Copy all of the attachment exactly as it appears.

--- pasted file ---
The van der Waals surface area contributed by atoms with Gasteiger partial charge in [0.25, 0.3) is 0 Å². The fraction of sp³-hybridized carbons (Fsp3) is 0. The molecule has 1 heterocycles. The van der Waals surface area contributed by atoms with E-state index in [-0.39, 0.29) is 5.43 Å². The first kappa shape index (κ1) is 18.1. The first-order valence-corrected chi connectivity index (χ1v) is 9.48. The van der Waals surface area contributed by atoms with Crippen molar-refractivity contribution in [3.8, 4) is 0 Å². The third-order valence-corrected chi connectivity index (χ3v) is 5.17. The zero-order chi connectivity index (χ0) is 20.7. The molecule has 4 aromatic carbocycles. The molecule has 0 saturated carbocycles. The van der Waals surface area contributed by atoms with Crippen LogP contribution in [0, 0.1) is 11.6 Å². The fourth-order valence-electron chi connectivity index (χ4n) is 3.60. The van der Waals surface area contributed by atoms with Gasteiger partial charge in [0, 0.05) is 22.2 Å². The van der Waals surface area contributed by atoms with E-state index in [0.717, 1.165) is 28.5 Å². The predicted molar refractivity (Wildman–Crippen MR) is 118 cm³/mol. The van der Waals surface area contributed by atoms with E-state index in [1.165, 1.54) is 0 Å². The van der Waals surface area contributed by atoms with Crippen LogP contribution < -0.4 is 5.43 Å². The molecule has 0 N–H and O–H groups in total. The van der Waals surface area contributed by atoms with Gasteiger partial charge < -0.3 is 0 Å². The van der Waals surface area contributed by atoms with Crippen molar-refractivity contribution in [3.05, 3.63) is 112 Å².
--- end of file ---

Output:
The van der Waals surface area contributed by atoms with Gasteiger partial charge in [0.25, 0.3) is 0 Å². The fraction of sp³-hybridized carbons (Fsp3) is 0. The molecule has 1 heterocycles. The van der Waals surface area contributed by atoms with E-state index in [-0.39, 0.29) is 5.43 Å². The first kappa shape index (κ1) is 18.1. The first-order valence-corrected chi connectivity index (χ1v) is 9.48. The van der Waals surface area contributed by atoms with Crippen molar-refractivity contribution in [3.8, 4) is 0 Å². The third-order valence-corrected chi connectivity index (χ3v) is 5.17. The zero-order chi connectivity index (χ0) is 20.7. The molecule has 4 aromatic carbocycles. The molecule has 0 saturated carbocycles. The van der Waals surface area contributed by atoms with Crippen LogP contribution in [0, 0.1) is 11.6 Å². The fourth-order valence-electron chi connectivity index (χ4n) is 3.60. The van der Waals surface area contributed by atoms with Gasteiger partial charge in [0, 0.05) is 22.2 Å². The van der Waals surface area contributed by atoms with E-state index in [0.717, 1.165) is 28.5 Å². The predicted molar refractivity (Wildman–Crippen MR) is 118 cm³/mol. The van der Waals surface area contributed by atoms with E-state index in [1.165, 1.54) is 0 Å². The van der Waals surface area contributed by atoms with Crippen LogP contribution < -0.4 is 5.43 Å². The molecule has 0 N–H and O–H groups in total. The van der Waals surface area contributed by atoms with Gasteiger partial charge < -0.3 is 0 Å². The van der Waals surface area contributed by atoms with Crippen molar-refractivity contribution in [3.05, 3.63) is 112 Å².